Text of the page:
Eventually on the local news a call went out for medical staff to go to Lockerbie. My mother is a nurse. She contacted a friend and was driven to the scene being caught in a roadblock and in a torrent of sightseers queueing to watch the fireworks. The police weren’t going to let her through but she told them she’d walk a back road, and after showing her pass was escorted into the town. This was fortunate, the back road was where part of the fuselage subsequently exploded. She told us the air stank of fuel and smoke. She visited my grandmother and my sisters. My grandmother’s phone was the only one working in the area – my grandfather, the telecom engineer had installed his own phone and, throughout the following days it never failed.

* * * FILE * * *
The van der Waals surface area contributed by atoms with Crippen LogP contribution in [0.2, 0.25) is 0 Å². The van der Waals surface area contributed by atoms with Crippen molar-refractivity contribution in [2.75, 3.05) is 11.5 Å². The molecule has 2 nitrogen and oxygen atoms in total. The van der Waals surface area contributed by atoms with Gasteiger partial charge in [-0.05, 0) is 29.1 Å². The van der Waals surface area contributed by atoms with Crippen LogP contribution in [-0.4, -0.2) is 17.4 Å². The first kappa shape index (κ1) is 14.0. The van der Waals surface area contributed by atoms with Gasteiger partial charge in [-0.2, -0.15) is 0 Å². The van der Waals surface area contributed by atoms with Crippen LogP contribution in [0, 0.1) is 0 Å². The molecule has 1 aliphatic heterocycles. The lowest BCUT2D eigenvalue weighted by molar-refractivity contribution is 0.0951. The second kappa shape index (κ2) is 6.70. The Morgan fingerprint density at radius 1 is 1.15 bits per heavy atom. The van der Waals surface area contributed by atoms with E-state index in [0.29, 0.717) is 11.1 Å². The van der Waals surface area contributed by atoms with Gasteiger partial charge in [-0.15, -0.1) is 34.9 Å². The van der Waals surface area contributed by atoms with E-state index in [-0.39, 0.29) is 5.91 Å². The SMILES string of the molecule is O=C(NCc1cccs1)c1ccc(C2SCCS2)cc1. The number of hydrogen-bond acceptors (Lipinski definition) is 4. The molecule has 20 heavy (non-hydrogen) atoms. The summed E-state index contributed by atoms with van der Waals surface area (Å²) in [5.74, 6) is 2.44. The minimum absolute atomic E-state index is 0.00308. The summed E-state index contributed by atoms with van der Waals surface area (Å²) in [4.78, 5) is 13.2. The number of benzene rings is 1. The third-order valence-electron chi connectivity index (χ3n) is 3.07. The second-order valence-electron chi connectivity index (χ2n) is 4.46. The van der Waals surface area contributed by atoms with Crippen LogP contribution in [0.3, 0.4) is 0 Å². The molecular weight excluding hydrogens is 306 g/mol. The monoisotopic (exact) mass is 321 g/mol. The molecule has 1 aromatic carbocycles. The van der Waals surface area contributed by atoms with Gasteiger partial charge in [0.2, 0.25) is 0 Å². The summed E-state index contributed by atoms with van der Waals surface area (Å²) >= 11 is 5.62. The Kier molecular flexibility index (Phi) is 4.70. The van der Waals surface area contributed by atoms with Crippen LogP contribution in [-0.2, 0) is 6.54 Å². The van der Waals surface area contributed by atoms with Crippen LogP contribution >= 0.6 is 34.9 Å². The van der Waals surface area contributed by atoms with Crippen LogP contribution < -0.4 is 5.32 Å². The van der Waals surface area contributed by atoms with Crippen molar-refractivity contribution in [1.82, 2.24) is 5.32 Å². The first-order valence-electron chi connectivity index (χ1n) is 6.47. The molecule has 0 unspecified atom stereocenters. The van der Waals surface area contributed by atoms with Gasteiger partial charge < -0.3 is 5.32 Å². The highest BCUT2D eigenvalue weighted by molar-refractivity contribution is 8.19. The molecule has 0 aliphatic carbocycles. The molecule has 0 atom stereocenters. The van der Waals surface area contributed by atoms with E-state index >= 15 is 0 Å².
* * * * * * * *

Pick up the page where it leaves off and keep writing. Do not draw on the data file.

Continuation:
The house four doors from my grandmother had gone. The resident rescued by neighbours; she was concerned only for her pets. The houses on either side had no windows – the impact and the explosions had blown them out. But my grandmother’s home was untouched. No damage.
Many medical staff turned up from across Dumfriesshire. None were needed. There were no injured.
I cannot imagine what my sisters and what my grandmother saw that night. I known that when I visited with my father on Christmas Eve that things were still bad. Journalists prowled the streets in packs. My father was stopped and interviewed (my uncle having previously been stopped by a journalist asking if he thought things were serious. He didn’t punch him, but wished he had). The air stank of smoke. There was a sharp stench of fuel.